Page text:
Unless you have a complete monopoly (or run an incredibly niche-based practice), word-of-mouth efforts generally won’t keep your clinic’s doors open. Marketing is an essential part of running a healthy PT clinic, and while many clinics keep a dedicated marketing specialist on staff, smaller clinics might not have the budget to do so. Luckily, there are plenty of ways to leverage existing clinical staff to help with marketing efforts—and they’ll get the chance to flex their creative muscles in the process!
How one PT business owner grew her practice to multiple locations in under three years—and what she learned in the process.
I’ll admit it: during the first five years of my career, I was extremely opposed to using social media. I felt uncomfortable when patients asked to friend me on Facebook, and I got nervous about employers checking in on my personal life.
Earlier this week, WebPT President Heidi Jannenga, PT, DPT, ATC/L, and guest host Tannus Quatre, PT, MBA, hosted a webinar designed to help physical therapists learn the art of discovering—and selling—their value. While PTs have historically shied away from sales, in today’s evolving healthcare ecosystem, it’s absolutely imperative that all providers—and especially specialists such as rehab therapists—excel at positioning the benefits of their services in such a way that resonates with patients, payers, and referral sources.
If you’re like many physical therapists and practice owners, promoting your clinic’s brand often feels akin to stumbling across a minefield loaded with revenue-destroying marketing mishaps and blunders. Or perhaps you feel lost in a maze of budgetary figures, ever-changing social media platforms, and web design and development. But, as long as you stick to a few rules of thumb, you can easily avoid an expensive mistake. To that end, here are some major dos and don’ts to consider as you market your physical therapy practice:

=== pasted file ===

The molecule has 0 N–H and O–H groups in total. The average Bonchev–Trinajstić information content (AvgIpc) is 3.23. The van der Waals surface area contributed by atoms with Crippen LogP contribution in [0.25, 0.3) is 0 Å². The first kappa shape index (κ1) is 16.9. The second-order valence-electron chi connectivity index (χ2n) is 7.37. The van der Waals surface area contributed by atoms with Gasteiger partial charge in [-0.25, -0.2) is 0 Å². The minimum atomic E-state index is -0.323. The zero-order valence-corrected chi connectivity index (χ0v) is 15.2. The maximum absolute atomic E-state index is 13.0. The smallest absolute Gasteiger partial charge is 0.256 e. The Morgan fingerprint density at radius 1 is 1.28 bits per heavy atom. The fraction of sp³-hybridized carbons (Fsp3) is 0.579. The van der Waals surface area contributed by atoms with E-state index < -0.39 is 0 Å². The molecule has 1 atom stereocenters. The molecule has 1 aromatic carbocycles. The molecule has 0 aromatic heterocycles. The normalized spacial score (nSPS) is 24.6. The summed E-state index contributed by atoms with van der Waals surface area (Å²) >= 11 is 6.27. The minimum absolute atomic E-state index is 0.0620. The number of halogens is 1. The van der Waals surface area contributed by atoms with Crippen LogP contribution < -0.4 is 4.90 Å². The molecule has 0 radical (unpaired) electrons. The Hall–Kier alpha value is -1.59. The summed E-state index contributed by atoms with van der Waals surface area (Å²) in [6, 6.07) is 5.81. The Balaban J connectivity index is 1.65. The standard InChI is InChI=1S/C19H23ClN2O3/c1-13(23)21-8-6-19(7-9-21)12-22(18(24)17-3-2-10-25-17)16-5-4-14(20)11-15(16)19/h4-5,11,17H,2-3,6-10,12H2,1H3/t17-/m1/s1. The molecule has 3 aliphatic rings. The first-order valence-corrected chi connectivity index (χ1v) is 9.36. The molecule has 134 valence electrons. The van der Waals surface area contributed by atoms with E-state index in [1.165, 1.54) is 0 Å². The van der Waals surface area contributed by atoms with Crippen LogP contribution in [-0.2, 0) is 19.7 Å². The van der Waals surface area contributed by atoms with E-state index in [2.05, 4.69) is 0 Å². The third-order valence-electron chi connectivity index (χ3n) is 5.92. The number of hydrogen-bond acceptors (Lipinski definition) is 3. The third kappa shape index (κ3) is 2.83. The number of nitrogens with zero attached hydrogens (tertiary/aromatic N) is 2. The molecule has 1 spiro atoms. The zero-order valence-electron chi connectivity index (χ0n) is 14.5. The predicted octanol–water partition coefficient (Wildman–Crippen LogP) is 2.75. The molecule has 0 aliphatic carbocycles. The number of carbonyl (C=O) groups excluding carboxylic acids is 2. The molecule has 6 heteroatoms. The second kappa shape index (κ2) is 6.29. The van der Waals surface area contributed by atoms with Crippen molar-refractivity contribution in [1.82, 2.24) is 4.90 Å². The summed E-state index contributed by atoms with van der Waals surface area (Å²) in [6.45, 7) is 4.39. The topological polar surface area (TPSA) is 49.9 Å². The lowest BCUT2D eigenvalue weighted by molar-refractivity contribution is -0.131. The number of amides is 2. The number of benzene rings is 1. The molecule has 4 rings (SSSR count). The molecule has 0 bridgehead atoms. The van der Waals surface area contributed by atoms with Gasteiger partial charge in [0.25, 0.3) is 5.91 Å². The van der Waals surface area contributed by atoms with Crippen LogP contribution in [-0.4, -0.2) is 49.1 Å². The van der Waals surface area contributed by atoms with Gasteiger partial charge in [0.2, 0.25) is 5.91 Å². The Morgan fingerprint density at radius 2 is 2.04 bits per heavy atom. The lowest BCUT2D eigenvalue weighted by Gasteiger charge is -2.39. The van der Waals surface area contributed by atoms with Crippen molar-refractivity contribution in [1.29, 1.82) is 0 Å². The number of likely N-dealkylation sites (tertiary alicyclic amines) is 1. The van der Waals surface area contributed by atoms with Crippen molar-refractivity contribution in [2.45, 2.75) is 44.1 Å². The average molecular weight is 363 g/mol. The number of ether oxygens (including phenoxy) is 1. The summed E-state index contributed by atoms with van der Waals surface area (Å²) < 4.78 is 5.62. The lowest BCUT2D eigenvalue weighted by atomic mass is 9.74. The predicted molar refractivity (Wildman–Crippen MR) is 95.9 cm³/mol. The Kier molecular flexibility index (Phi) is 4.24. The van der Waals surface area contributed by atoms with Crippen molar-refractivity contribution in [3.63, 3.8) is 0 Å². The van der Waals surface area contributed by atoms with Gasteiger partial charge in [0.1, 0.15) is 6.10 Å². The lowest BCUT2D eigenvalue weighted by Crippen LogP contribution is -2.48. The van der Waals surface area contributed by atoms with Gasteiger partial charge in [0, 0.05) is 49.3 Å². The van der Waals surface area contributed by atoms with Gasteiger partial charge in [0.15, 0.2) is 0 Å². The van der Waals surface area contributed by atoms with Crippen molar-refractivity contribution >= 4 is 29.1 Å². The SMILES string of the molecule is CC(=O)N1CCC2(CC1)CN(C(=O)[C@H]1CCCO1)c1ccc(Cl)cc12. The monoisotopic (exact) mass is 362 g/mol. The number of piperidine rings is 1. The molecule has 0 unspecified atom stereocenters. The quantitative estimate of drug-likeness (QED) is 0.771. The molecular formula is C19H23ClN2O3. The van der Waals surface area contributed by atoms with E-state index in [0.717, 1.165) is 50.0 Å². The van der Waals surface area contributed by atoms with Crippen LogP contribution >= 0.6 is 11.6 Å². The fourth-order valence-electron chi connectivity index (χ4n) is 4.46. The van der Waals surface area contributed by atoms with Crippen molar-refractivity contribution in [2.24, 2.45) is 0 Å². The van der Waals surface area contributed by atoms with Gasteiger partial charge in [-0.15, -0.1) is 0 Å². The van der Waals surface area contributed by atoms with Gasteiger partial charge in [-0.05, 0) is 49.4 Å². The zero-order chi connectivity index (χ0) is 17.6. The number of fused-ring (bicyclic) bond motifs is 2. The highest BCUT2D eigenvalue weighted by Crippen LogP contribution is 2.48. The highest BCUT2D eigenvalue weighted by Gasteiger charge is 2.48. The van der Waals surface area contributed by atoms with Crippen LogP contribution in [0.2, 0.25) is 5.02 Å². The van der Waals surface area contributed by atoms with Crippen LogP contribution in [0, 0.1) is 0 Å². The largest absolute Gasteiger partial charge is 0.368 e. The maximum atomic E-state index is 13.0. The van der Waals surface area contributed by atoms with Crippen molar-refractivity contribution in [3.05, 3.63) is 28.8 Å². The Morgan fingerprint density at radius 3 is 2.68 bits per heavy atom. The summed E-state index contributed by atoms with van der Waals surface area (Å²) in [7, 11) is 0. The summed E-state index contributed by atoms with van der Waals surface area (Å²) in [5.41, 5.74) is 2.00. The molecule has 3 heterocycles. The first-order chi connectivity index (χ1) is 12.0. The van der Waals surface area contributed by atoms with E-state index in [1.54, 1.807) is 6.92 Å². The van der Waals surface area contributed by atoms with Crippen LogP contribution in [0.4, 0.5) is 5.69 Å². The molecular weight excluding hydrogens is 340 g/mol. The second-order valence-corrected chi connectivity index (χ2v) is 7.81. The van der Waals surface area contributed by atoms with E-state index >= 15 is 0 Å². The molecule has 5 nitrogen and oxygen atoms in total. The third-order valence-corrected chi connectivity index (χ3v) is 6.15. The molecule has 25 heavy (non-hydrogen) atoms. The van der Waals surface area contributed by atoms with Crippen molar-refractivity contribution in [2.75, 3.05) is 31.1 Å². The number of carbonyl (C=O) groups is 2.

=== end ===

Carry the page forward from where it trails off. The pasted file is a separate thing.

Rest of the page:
I am not one of those people who bounded out of physical therapy school, brimming with confidence and ready to take on the world. I didn’t lead any groups or clubs during school. I made absolutely no effort to network. And I wound up spending the first two years of my PT career bouncing around a bit, trying to find my footing in the physical therapy industry.
Easy website fixes to help you increase your traffic—and bring in more patients.
Surely: Contrary to popular belief, you don’t have to spend tens of thousands of dollars to open a private practice
1.86 billion Facebook users and myself agree: online networking platforms represent one of the best technological advances in recent years. If you aren’t leveraging the online sphere to grow your occupational therapy network, you may be missing out. However, we all know by now that the online world can be a rabbit hole of dead ends and misadventures. It is, therefore, critical to approach social networking with purpose.